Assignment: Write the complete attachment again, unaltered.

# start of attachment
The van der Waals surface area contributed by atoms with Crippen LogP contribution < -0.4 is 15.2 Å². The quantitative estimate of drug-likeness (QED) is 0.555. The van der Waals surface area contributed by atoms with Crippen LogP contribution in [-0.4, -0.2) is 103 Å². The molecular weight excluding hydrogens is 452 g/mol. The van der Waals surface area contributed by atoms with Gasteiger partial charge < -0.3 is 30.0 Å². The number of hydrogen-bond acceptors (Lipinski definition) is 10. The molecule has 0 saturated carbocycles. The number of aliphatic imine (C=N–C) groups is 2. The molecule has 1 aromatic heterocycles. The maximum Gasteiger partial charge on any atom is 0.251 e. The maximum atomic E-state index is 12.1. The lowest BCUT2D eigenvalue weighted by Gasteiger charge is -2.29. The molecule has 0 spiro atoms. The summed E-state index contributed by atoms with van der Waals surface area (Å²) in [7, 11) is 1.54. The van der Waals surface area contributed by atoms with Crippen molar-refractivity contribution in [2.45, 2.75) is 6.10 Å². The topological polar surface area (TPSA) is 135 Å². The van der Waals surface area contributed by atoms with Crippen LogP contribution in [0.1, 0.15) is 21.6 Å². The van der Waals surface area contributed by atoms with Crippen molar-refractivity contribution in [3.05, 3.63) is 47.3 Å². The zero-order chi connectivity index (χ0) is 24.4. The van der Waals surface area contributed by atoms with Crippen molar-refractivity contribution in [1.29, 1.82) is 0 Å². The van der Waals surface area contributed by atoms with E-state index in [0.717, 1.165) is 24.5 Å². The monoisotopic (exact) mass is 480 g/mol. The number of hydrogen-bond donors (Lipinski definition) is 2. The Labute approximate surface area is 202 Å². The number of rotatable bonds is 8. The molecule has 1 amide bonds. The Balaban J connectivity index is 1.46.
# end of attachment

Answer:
The van der Waals surface area contributed by atoms with Crippen LogP contribution < -0.4 is 15.2 Å². The quantitative estimate of drug-likeness (QED) is 0.555. The van der Waals surface area contributed by atoms with Crippen LogP contribution in [-0.4, -0.2) is 103 Å². The molecular weight excluding hydrogens is 452 g/mol. The van der Waals surface area contributed by atoms with Gasteiger partial charge < -0.3 is 30.0 Å². The number of hydrogen-bond acceptors (Lipinski definition) is 10. The molecule has 0 saturated carbocycles. The number of aliphatic imine (C=N–C) groups is 2. The molecule has 1 aromatic heterocycles. The maximum Gasteiger partial charge on any atom is 0.251 e. The maximum atomic E-state index is 12.1. The lowest BCUT2D eigenvalue weighted by Gasteiger charge is -2.29. The molecule has 0 spiro atoms. The summed E-state index contributed by atoms with van der Waals surface area (Å²) in [7, 11) is 1.54. The van der Waals surface area contributed by atoms with Crippen molar-refractivity contribution in [2.45, 2.75) is 6.10 Å². The topological polar surface area (TPSA) is 135 Å². The van der Waals surface area contributed by atoms with Crippen LogP contribution in [0.1, 0.15) is 21.6 Å². The van der Waals surface area contributed by atoms with Crippen molar-refractivity contribution in [3.05, 3.63) is 47.3 Å². The zero-order chi connectivity index (χ0) is 24.4. The van der Waals surface area contributed by atoms with Crippen molar-refractivity contribution in [1.29, 1.82) is 0 Å². The van der Waals surface area contributed by atoms with E-state index in [0.717, 1.165) is 24.5 Å². The monoisotopic (exact) mass is 480 g/mol. The number of hydrogen-bond donors (Lipinski definition) is 2. The Labute approximate surface area is 202 Å². The number of rotatable bonds is 8. The molecule has 1 amide bonds. The Balaban J connectivity index is 1.46.